4 Shinto Myths Retold.

4 Shinto Myths Retold

Shintoism has always fascinated me, thanks to its frequent appearance in mangas, animes, and Japanese video games. Be it the rituals, the architecture, or even the names of the many deities, Japan’s native religion has such a mythical feel to it, a belief system that is exquisitely simple yet at the same time also profoundly philosophical. The following are links to retellings of the four most important Shinto myths that I wrote a while ago for letterpile.com. As I was experimenting with writing style, I adopted a dialogue-heavy, humorous approach for all. Should you wish to know more about the original myths, please do read the footnotes and references I included at the end of each story.

A Retelling of Shinto Myths 1: Izanagi and Izanami

Izanagi and Izanami
Izanagi and Izanami. Japan’s earliest romantic tragedy.

In the West, there is the saying, till death do us part. This literally happened with Izanagi and Izanami, the mythical progenitors of Japan and Shintoism. In turn, the tragedy led to the births of the most important Shinto gods.

A Retelling of Shinto Myths 2: The Sun Goddess Hides Herself in a Cave

Sun Goddess Amaterasu emerging from hiding. One of the most important Shinto myths.
Heaven and Earth panicked when Sun Goddess Amaterasu resigned from her post.

The Imperial Regalia of Japan represents the connection between the Japanese Royal Family and the Shinto Goddess of the Sun. Of all three items, the “mirror” is considered to be the most important and sacred. This is the story of how that came to be.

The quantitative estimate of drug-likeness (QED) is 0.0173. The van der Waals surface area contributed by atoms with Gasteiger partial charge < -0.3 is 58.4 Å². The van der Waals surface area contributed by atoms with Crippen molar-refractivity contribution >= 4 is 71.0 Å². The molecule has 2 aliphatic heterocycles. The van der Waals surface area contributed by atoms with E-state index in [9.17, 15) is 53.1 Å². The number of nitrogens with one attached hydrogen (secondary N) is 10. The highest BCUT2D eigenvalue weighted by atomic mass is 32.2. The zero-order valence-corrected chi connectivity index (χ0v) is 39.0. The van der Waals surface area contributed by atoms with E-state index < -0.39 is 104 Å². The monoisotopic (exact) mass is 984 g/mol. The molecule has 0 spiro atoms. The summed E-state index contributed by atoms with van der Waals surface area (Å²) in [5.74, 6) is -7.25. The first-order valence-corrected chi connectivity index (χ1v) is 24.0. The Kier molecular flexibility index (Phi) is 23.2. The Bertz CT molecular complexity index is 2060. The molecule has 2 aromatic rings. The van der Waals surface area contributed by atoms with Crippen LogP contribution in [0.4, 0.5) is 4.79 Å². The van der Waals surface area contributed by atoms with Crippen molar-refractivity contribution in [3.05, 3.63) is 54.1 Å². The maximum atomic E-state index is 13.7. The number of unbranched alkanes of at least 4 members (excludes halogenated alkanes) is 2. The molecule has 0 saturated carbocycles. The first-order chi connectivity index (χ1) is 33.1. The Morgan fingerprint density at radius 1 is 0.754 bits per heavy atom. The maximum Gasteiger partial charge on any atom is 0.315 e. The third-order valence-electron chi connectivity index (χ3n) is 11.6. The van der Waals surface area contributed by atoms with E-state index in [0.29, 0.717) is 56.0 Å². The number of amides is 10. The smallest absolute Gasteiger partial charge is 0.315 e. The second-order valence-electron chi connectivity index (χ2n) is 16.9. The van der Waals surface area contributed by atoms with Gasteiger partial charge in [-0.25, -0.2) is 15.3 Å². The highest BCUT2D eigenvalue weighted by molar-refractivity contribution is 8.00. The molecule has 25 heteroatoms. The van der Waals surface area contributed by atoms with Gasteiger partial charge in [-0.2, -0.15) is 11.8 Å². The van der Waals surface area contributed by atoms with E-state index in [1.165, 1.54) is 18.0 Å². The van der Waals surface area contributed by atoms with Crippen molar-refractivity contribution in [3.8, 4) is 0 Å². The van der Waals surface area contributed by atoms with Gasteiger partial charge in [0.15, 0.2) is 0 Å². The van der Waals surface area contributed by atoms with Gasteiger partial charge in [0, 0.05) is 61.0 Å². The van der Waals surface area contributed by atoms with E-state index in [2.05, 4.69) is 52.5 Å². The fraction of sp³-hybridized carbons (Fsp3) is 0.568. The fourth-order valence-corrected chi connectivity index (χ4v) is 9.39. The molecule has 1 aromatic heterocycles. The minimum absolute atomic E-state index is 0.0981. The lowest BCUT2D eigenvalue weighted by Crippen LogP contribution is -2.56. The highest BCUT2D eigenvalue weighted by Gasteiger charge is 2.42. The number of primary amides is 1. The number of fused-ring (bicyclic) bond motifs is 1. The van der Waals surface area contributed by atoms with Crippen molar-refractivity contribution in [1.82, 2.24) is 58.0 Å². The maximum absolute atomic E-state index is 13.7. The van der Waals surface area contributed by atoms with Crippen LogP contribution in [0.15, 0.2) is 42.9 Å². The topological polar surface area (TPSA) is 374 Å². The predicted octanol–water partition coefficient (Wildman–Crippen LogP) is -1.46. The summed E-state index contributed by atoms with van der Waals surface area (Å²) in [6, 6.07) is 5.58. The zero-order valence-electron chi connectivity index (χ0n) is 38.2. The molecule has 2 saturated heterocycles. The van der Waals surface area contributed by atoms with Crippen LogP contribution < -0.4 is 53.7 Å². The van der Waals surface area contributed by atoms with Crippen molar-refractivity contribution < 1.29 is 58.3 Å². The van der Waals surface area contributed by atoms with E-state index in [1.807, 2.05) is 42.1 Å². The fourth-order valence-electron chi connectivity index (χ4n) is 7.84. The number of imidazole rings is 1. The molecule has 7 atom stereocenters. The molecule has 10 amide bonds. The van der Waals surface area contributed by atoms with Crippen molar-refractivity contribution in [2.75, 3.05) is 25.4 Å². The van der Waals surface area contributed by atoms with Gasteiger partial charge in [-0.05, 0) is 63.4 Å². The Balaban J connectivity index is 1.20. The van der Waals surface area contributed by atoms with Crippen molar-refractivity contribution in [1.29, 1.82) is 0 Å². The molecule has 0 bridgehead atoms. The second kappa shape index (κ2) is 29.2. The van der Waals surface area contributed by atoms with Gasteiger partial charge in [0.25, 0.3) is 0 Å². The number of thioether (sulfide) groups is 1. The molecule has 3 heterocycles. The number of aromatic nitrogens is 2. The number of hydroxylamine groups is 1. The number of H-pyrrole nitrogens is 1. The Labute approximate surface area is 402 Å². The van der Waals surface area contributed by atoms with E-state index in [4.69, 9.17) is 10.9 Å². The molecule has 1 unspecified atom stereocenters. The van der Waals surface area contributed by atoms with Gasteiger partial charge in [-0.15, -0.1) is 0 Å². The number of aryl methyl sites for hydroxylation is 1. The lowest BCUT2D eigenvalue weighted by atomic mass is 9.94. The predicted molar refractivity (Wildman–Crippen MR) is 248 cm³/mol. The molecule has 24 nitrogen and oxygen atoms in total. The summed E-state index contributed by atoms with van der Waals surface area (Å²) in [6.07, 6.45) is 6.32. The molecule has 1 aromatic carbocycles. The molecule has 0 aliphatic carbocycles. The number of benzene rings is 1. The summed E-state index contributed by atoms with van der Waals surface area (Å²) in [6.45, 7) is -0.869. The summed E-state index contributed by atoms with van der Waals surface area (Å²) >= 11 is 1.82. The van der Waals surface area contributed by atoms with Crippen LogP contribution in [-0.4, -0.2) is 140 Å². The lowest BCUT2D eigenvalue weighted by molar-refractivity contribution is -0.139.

A Retelling of Shinto Myths 3: Susanoo and Orochi, The Eight-Headed Snake

Storm God Susanoo and Orochi.
Storm God Susanoo and Orochi.

A snake, a comb, many tubs of sake, and a banished storm god. What is the connection between all of these? And what do they have to do with Kusanagi-no-Tsurugi, one of the three Imperial Regalia of Japan?

A Retelling of Shinto Myths 4: Ōnamuji Becomes the Lord of the Land

Ōkuninushi, Shinto Lord of the Land.
Ōnamuji, more famously known as Ōkuninushi. | Source: Flow in edgewise

In Japan, you’d would occasionally come across cartoonish/anime-ish displays depicting a spirited young man and an intelligent looking rabbit. Read this story to discover who they are. Read the footnotes to understand the historical implications behind this myth.

 



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About Scribbling Geek

The geek divides his free time between video games, movies, anime, and attempting to write decent short stories. Oh, and trying not to sprain his fingers from playing demisemiquavers on his Electone.

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